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Coping with Break-Ups: Rebound Relationships and Gender Socialization

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Author Info

  • Cassie Shimek

    ()
    (Department of Communication Studies, Louisiana State University, Baton Rouge, LA 70803, USA)

  • Richard Bello

    ()
    (Department of Communication Studies, Sam Houston State University, Box 2299, Huntsville, TX 77341, USA)

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    Abstract

    When serious romantic relationships are terminated, partners are faced with convoluted and complex challenges of detachment from their previous partner, negative feelings about the overall situation, and the need to move forward in life. When faced with this relational upheaval, some individuals employ and find relief in superficial or noncommittal rebound relationships, which act as a means for coping with the loss of the previous relationship and the severed emotional attachment to an ex-partner, but which are under studied by empirical researchers. In a study of 201 participants, men were predicted and found to be more likely to enter rebound relationships in the aftermath of a relational termination based on lower levels of social support, more emotional attachment to an ex-partner, and displaying the ludus (or game playing) love style. In addition to the measures of these variables, gender socialization and parental investment theory provide further support for the study’s claims. In sum, rebound relationships were employed by men as a distraction from their feelings of emotional attachment for their ex-partner, but also as a source of support and due to inherent ludic characteristics.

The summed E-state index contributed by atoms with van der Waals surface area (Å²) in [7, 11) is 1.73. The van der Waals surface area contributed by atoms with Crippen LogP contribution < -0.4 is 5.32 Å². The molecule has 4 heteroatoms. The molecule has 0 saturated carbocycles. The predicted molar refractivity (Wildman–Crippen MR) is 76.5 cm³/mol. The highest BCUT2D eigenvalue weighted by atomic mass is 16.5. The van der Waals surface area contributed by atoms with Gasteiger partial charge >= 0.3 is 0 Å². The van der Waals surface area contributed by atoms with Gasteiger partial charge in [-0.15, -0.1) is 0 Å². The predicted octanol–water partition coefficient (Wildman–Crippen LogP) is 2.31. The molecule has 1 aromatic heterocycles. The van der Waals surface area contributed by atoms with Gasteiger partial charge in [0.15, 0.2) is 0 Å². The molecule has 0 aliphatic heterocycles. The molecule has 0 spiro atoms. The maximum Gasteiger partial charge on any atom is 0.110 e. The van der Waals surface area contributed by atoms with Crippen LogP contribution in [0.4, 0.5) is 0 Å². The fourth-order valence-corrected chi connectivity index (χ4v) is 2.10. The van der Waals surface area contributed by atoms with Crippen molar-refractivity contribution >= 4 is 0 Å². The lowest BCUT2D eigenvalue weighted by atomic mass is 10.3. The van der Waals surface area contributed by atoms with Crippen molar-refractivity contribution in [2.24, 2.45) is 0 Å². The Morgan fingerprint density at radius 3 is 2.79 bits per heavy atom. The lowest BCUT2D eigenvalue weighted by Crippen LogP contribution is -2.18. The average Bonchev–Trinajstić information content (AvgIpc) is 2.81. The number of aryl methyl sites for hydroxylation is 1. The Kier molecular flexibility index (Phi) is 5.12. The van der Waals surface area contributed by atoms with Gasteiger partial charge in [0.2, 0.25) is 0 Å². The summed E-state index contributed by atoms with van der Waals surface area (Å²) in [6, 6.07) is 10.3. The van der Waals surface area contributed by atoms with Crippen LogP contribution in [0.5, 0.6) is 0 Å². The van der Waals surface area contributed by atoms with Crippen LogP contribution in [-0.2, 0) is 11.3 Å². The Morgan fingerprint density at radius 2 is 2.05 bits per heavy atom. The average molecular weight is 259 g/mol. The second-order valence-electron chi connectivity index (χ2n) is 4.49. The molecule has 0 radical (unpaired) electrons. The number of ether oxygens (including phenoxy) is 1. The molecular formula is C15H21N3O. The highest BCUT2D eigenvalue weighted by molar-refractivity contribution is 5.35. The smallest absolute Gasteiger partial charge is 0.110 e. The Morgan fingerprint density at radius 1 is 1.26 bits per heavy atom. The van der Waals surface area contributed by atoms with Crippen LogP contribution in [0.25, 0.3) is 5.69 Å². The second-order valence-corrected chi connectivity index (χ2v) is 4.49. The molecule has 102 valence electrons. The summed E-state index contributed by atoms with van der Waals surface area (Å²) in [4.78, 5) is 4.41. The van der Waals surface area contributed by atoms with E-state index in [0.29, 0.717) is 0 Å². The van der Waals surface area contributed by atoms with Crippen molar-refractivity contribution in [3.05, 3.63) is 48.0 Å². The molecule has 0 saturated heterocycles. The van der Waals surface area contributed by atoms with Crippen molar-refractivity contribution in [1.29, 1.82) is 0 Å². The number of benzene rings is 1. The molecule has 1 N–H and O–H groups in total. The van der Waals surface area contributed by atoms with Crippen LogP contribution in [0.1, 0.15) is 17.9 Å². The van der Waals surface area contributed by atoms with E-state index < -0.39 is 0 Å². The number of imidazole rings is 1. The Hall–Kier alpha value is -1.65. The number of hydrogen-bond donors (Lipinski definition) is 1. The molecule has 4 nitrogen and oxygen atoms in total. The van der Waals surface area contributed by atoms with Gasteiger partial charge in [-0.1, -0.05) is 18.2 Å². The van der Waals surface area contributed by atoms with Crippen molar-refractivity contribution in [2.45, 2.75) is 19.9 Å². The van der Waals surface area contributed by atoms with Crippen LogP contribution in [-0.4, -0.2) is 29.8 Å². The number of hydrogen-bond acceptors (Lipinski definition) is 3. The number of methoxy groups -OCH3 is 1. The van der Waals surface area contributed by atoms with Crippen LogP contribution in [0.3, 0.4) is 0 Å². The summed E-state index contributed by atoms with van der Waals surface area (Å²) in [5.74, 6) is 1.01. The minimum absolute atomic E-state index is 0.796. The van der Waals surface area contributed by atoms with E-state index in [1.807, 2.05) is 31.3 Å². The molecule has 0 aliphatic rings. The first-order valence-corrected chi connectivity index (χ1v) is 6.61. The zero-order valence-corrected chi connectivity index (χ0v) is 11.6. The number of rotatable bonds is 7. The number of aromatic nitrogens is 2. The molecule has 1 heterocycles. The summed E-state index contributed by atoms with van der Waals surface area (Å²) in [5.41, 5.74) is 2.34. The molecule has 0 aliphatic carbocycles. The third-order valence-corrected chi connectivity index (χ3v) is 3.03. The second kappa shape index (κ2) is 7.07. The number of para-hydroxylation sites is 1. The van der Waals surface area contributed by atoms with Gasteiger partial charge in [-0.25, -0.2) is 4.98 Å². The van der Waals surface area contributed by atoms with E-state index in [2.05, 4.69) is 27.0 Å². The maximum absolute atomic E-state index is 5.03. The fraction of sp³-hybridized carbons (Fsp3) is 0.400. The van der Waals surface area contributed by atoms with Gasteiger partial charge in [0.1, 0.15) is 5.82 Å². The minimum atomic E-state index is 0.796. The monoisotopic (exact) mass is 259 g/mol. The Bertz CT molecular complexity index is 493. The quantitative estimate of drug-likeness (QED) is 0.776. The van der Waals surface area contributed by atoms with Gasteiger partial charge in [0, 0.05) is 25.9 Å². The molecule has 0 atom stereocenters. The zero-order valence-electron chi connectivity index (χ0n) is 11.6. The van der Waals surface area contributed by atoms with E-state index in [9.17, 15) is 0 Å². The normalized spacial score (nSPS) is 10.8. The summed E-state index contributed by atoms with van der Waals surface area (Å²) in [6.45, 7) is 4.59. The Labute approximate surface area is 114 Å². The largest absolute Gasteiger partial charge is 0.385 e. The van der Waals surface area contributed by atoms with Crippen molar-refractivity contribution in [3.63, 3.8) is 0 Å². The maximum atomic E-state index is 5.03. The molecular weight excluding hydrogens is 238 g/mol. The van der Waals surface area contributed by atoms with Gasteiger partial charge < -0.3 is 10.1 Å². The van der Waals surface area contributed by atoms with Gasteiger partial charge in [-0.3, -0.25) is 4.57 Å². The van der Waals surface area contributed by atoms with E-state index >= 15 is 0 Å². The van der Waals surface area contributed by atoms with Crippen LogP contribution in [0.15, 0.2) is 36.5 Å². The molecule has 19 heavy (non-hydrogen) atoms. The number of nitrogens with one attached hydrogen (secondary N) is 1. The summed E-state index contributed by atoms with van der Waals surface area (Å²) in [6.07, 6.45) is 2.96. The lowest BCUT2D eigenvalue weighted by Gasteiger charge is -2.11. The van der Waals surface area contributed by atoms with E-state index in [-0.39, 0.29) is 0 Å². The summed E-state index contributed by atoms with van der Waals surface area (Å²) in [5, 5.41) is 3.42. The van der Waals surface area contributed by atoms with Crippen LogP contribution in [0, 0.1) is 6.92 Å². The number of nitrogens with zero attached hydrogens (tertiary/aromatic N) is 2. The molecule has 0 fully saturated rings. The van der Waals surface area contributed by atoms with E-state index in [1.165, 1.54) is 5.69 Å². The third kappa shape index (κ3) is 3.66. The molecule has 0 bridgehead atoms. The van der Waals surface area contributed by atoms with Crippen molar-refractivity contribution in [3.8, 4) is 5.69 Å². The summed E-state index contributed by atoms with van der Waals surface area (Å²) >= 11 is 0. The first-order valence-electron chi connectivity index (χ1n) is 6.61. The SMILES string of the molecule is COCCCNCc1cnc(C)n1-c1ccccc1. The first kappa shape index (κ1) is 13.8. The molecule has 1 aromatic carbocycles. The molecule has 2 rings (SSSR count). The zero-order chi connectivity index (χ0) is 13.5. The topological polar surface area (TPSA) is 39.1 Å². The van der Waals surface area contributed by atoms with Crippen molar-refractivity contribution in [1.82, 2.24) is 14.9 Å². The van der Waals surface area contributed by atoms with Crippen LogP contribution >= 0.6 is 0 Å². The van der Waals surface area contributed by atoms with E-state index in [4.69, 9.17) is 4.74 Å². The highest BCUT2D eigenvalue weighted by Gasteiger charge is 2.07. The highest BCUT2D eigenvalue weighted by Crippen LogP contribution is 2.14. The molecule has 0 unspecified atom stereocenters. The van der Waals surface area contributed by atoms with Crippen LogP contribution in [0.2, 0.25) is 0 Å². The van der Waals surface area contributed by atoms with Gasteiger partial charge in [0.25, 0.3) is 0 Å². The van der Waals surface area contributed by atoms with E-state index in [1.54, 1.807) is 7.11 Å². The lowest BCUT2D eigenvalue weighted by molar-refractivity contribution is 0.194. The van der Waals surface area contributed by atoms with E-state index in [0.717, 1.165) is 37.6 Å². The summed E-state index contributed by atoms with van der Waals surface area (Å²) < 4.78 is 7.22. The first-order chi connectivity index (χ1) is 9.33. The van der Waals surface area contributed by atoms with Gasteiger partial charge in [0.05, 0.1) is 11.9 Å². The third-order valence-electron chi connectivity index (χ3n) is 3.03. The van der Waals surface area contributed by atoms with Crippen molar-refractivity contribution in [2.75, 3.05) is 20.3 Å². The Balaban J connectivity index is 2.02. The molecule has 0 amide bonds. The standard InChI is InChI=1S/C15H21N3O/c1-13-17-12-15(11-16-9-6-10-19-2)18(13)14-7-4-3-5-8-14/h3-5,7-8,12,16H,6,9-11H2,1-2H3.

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    File URL: http://www.mdpi.com/2076-0760/3/1/24/pdf
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    Bibliographic Info

    Article provided by MDPI, Open Access Journal in its journal Social Sciences.

    Volume (Year): 3 (2014)
    Issue (Month): 1 (January)
    Pages: 24-43

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    Handle: RePEc:gam:jscscx:v:3:y:2014:i:1:p:24-43:d:32551

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    Web page: http://www.mdpi.com/

    Related research

    Keywords: rebound relationship; emotional attachment; Lee’s love styles; emotional distress; gender; social support; gender socialization; parental investment theory;

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